Paul had every reason to pray about people rather than to pray for people. Here we see the difference between a matured Christian and the majority of Christian culture. Paul says that he prays with joy. This should not be confused with praying with happiness. This letter is obviously a serious and solemn treatise. It has concerns, struggles and an agenda. It’s not an elated conversation. And yet, joy is at its foundation. This joy is connected to a deep understanding of a significant reality. Paul knows that trials and suffering have a purpose. He is convinced that part of the gospel message is the follow through of God in telling his triumphant story. This means that any suffering can be counted as joy because it will eventually bring glory in the end. This means that any difficulties of immaturity and growth can be viewed as more than annoyance. Paul can know for certain that God has a plan. This allows him to live with certainty and not be dismayed by the journey to Christian maturity completely. Unfortunately, this dismay is ever encroaching on the church worker. It is easy to pray for those we love without joy. We must remember who God is, rather than the power of those we love. God’s power is much more capable than our human efforts. We should remember this when we think of others.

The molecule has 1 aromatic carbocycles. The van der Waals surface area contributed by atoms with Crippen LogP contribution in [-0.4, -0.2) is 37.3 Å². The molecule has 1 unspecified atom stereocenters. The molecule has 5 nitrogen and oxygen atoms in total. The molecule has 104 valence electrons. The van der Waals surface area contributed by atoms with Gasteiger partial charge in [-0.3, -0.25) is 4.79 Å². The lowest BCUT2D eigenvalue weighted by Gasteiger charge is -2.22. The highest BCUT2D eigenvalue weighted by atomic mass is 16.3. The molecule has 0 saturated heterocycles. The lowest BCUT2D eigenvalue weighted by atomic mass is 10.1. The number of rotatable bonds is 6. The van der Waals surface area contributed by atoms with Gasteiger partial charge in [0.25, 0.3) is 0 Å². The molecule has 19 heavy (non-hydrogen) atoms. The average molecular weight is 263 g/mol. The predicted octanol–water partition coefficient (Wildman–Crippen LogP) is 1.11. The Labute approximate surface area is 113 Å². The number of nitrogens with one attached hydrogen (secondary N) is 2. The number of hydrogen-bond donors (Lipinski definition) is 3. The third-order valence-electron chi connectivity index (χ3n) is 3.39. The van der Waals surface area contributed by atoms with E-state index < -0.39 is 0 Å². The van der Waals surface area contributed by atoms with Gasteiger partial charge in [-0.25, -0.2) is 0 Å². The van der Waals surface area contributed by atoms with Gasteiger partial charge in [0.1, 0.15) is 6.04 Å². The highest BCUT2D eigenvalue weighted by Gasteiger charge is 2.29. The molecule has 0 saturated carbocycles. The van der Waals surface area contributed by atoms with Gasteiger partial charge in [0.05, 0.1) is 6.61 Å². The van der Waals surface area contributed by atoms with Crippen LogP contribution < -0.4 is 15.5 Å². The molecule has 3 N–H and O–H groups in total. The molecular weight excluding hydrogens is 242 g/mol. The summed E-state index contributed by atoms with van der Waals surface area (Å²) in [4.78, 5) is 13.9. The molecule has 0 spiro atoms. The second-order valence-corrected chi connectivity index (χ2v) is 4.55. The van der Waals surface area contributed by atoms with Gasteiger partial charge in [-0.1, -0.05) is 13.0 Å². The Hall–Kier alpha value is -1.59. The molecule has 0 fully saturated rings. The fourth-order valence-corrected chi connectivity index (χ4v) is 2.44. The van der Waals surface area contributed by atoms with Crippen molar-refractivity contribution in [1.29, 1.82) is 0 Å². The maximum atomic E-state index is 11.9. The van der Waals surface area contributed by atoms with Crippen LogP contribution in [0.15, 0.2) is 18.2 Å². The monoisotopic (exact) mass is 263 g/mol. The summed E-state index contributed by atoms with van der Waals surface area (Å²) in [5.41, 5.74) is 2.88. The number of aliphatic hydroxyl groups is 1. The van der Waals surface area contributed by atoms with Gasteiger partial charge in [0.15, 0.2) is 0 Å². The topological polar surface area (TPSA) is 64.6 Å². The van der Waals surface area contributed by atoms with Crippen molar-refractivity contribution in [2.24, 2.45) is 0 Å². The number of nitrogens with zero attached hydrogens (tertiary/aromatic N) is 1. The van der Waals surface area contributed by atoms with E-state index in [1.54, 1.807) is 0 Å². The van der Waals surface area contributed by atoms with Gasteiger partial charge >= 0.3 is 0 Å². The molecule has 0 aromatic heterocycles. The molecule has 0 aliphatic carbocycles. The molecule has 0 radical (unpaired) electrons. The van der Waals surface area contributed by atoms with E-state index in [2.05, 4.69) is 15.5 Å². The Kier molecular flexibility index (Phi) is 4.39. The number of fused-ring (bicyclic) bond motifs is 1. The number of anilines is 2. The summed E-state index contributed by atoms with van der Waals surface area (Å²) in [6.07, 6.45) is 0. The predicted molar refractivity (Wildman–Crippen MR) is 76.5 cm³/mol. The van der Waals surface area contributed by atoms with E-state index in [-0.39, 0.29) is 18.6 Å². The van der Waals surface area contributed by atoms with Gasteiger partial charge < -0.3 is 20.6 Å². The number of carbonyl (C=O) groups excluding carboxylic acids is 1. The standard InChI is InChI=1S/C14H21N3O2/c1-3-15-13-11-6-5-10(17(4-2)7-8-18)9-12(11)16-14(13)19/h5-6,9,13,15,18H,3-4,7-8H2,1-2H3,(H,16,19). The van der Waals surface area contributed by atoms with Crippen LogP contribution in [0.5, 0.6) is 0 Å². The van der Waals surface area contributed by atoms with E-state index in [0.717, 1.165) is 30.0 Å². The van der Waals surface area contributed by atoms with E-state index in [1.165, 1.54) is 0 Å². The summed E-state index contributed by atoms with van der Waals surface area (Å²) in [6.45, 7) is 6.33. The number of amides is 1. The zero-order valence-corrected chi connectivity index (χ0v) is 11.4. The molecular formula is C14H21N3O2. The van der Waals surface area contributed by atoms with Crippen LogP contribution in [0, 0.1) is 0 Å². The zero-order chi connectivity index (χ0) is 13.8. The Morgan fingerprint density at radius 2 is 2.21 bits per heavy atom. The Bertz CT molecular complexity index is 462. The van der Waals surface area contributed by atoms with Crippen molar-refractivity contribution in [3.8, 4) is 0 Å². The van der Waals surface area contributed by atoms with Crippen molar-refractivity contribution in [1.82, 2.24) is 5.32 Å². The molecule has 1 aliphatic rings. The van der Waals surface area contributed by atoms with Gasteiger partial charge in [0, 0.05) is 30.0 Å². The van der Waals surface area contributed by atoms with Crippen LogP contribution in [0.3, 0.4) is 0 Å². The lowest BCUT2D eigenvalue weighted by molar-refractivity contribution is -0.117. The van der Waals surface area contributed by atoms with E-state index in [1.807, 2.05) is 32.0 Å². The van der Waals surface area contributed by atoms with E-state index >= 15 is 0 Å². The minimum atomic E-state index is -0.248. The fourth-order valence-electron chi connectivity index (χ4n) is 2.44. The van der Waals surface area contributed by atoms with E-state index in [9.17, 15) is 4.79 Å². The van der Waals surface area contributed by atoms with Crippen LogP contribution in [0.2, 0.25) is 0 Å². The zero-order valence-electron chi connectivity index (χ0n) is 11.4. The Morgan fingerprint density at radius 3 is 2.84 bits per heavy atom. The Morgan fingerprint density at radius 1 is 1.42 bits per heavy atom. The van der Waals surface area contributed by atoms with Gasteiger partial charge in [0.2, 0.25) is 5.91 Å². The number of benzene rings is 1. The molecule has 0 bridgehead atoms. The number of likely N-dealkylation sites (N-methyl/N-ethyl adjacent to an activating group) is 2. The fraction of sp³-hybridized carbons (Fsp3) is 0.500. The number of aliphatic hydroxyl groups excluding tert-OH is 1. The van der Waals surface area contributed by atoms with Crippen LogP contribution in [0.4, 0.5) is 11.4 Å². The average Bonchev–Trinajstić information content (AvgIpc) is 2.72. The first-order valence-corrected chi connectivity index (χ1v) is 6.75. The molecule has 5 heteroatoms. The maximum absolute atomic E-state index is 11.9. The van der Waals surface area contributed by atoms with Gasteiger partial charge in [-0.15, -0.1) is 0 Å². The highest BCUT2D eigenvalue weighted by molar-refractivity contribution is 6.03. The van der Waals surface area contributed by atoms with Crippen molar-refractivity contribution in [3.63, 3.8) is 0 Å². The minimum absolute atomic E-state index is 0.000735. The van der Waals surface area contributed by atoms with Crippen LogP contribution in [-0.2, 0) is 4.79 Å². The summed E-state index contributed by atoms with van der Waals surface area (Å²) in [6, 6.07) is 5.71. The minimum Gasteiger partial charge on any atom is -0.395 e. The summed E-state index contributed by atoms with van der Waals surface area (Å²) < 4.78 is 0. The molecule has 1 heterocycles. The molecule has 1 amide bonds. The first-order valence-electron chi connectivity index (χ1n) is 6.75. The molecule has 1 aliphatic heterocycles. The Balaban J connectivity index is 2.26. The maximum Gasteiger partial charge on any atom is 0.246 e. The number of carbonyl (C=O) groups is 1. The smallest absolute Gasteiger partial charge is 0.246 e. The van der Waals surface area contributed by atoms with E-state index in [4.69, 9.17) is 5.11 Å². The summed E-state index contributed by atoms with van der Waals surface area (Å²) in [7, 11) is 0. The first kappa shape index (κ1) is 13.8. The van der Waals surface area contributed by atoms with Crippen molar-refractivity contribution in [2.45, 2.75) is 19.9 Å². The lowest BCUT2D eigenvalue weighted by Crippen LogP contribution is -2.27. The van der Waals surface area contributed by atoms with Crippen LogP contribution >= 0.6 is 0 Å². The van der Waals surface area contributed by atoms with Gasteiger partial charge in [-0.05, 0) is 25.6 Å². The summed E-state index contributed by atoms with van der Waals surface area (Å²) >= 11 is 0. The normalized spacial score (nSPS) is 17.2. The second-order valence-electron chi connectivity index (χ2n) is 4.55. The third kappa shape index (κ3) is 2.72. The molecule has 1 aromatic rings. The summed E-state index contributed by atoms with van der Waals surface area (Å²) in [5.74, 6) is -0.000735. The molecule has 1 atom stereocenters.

Posted byJosh McGaryPosted inBible Thoughts, blogs, Philippians, teachingTags:2023, bible, Bible Thoughts, joy, Philippians
Published by Josh McGary
MY NAME IS JOSH MCGARY. First, I am a Pastor of a small church in Portland, Oregon named Aletheia Bible Fellowship. We call it ABF. I have been a pastor there for the better part of 20 years. I am very eclectic. What I love, I love loudly and immersively. I have notable collections of toys, funko pops, and vinyl. I also infamously love pop culture, comic books, technology, the arts, psychology and philosophy. https://sleek.bio/joshmcgary View more posts